New exhibit tells story of how Windsor was a 'cycling city long before it was a motor city'
Windsor may be Canada's automotive capital — but the city is celebrating cycling with a new museum exhibit.
Chimczuk Museum's Windsor: Cycling City, which opened earlier this month, looks into the history of cycling in the city, in a time before the Windsor was an automotive powerhouse.
University of Windsor law professor, Chris Waters, said he took an interest in the city's old bicycle history over the pandemic, when he found extra time to think about two of his interests.
"I've always had a long standing interest in Windsor's rich local history and as a commuter cyclist wanted to put those two things together," he said.
Now he is a guest curator with the museum for the next six months, displaying cycling relics from the past hundred or so years.
"It's been fun to tell the story of how Windsor has been a cycling city long before it was a motor city, and how cycling right through the 20th century and into the 21st century has been an important part of our transportation," he said.
Cycling has many different purposes in Windsor, he said, from getting around to leisure and racing, tourism from across the border and a rich manufacturing history.
He said the exhibit tries to talk about all the different aspects of cycling history in the city.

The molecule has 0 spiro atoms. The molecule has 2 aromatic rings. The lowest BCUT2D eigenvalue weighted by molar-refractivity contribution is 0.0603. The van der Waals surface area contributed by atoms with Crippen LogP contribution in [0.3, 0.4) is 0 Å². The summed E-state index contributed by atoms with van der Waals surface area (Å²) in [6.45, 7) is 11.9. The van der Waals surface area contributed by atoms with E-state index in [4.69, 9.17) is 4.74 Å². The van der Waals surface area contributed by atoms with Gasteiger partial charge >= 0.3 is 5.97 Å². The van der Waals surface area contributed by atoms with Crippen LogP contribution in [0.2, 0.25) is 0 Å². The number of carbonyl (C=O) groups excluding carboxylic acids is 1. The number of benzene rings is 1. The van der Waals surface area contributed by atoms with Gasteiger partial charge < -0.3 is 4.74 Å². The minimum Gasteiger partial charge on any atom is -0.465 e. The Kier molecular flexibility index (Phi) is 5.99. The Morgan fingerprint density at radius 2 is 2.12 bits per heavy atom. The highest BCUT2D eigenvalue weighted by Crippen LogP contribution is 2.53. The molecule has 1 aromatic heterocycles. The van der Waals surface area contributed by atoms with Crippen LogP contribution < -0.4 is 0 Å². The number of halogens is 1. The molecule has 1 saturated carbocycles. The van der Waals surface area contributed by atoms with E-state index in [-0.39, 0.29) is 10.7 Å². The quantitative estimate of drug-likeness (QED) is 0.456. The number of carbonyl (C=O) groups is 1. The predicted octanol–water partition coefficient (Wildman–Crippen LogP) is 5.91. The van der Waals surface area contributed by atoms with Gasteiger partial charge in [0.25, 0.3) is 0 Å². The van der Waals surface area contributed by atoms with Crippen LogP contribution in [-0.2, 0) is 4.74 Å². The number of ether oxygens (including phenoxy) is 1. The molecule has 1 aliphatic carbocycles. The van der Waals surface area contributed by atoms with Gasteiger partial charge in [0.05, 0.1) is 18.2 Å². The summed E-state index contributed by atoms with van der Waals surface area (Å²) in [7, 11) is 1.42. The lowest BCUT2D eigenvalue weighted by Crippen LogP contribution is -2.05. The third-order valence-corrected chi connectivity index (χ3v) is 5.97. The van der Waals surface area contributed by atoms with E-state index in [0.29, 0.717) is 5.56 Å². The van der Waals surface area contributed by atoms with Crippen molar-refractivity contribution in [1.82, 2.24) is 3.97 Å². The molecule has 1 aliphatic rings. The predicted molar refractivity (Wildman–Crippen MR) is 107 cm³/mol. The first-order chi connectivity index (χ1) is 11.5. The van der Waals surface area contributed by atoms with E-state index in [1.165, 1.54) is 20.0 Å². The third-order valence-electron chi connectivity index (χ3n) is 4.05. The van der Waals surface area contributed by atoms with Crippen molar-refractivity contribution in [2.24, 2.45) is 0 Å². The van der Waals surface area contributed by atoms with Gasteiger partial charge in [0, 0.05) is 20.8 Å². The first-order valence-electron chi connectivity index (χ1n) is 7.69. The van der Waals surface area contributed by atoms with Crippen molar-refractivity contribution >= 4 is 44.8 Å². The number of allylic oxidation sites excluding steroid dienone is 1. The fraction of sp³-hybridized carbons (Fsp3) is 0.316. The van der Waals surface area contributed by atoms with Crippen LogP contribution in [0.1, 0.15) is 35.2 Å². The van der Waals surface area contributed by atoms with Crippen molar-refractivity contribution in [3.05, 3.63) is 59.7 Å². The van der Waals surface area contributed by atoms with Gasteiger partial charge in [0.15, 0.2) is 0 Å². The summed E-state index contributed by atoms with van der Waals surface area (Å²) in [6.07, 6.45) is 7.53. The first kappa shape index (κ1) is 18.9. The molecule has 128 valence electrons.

One bicycle on display has a high front wheel, which Waters said people might know as a penny-farthing bike, and another, called the velocipede, has a slightly larger front wheel.
The centrepiece of the collection, Waters said, is the 1890s "safety bicycle" which was manufactured in Windsor in 1897, during what he called the golden age of bicycling.
"That's what your standard commuter bike would still look like today. Two wheels, for example, of equal size, chain driven and so on," he said.
"It really has remained unchanged."
Another notable bike in the exhibit is from the 1940s and is made from wood, with wooden wheels and leather instead of rubber for the hand grips.
"During the Second World War, rubber and other other materials were being conserved and rationed," he said.
While the exhibit looks at cycling in the past, Waters said it tells us something about the role cycling plays in our future.
"Cycling has been and remains an important part of our transportation mix and if we're going to take the environmental, equity, community building, aspects of cycling seriously, we could do even better," he said.